How are snake bites treated?

First and foremost, seek immediate medical attention. This means call 911 or emergency services as soon as you can, because even if the bite isn’t that painful initially, you still need to treat it as if it’s potentially life-threatening. Properly identifying the snake can help with the treatment, though it’s very difficult to do so. Also be sure to take the following steps immediately:

  • Remove any jewelry or watches, as these could cut into the skin if swelling occurs.
  • Keep the area of the bite below the heart in order to slow the spread of venom through the bloodstream.
  • Remain still and calm. If you can, roll over to your side and rest in the recovery position. Moving around a lot will cause the venom to spread faster through the body.
  • Cover the bite with a clean, dry bandage. Try to use a pressure immobilization bandage if you can. This type of bandage should be tightly wrapped around the bite. Then, wrap another bandage around the entire limb, so that it’s immobilized.

While these are all useful precautionary measures, the ultimate treatment for a snake bite is antivenom. Try to get the victim of the bite antivenom as quick as possible. Knowing the size, color and shape of the snake can help your doctor determine which antivenom is best for that particular situation.

Fun fact: Antivenoms are created by immunizing horses or sheep with the venom of a particular snake. Their blood serum (the watery part of the blood) is then processed, as it will contain antibodies capable of neutralizing the effects of venom. There are antivenoms that treat bites from a specific type of snake (monospecific antivenoms) and also those that treat bites from a number of snakes found in a particular geographic region (polyspecific antivenoms).

The antivenom will be given either in an injection or through an IV (through a needle in the arm), so that it can take action as quickly as possible. While either of these methods may produce side effects, they’ve proven to be the most effective. One of those side effects is serum sickness disease, which can appear four to 10 days after receiving the antivenom. If you experience any of the following symptoms, you should contact your healthcare provider or doctor to ask about serum sickness disease:

  • Rashes.
  • Itching.
  • Joint pain.
  • Fever.
  • Kidney failure.
  • Swollen lymph nodes.

What shouldn't you do when treating a snake bite?

A snake bite can cause people to panic and act irrationally. Even so, there are certain things you should avoid doing immediately following a snake bite, including:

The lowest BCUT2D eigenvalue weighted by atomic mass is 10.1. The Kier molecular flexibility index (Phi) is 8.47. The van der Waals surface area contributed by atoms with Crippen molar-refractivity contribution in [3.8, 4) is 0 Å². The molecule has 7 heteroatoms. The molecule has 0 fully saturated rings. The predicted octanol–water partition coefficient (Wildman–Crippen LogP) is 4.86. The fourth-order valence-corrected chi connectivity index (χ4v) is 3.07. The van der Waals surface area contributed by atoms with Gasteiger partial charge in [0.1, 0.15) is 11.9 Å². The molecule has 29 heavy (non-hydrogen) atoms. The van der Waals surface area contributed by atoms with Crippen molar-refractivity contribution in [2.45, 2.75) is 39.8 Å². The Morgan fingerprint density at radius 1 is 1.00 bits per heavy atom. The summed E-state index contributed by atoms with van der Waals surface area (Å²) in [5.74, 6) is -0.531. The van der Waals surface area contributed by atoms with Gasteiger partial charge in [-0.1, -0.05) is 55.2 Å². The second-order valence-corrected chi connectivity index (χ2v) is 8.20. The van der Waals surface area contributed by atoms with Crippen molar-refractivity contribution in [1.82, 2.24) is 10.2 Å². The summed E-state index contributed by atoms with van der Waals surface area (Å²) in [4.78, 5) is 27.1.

• Don’t pick up the snake or try to wrap it up or kill it, as this will increase your chance of getting bitten again. Even dead snakes can bite.
  • Don’t apply a tourniquet.
  • Don’t cut into the wound at all.
  • Don’t try to suck out the venom.
  • Don’t apply ice or use water to submerge the wound.
  • Don’t drink alcohol.
  • Don’t drink beverages with caffeine.
  • Don’t take any pain-relieving medication, such as ibuprofen (Advil®, Acetaminophen®).

What happens after you're treated for a snake bite?

In most cases, you’ll need to stay in the hospital for at least 24 hours, so that doctors can monitor your blood pressure and overall health. If your blood pressure dips below a certain level, you may need IV fluids (through a needle in the arm). If the bite caused a larger-than-normal loss of blood, a blood transfusion may be necessary.

Since antivenom has potential side effects, you’ll also need to be monitored. Because of this fact, only trained medical professionals should give antivenom to patients. The amount of time it takes to completely recover depends on the kind of snake bite. In most cases, children can recover from a bite from an adder in one to two weeks. Most adults take more than three weeks, but 25% of patients need anywhere from one to nine months. Pain and swelling are common long-lasting effects in the area of the body where the bite occurred.

Last reviewed by a Cleveland Clinic medical professional on 06/02/2020.

References

  • Centers for Disease Control and Prevention. How to Prevent or Respond to a Snake Bite. Accessed 5/7/2020.
  • Centers for Disease Control and Prevention. Venomous Snakes. Accessed 5/7/2020.
  • World Health Organization. Neglected tropical diseases: Snakebite. Accessed 5/7/2020.
  • World Health Organization. Snakebite. Accessed 5/7/2020.
  • UK National Health Service. Snake bites. Accessed 5/7/2020.
  • State of Louisiana Department of Wildlife and Fisheries. Snakebites. Accessed 5/7/2020.
  • HealthDirect. Snake bites. Accessed 5/7/2020.
  • Bolon I, Durso AM, Botero Mesa S, Ray N, Alcoba G, Chappuis F, et al. Identifying the snake: First scoping review on practices of communities and healthcare providers confronted with snakebite across the world. PLos One. 2020; 15(3).
  • Chippaux, JP. Letter to the Editor: Snakebite envenomation turns again into a neglected tropical disease. Journal of Venomous Animals and Toxins including Tropical Diseases.
  • Hifumi T, Sakai A, Kondo Y, Yamamoto A, Morine N, Ato M, et al. Venomous snake bites: clinical diagnosis and treatment. Journal of Intensive Care. 2015; 3(16).

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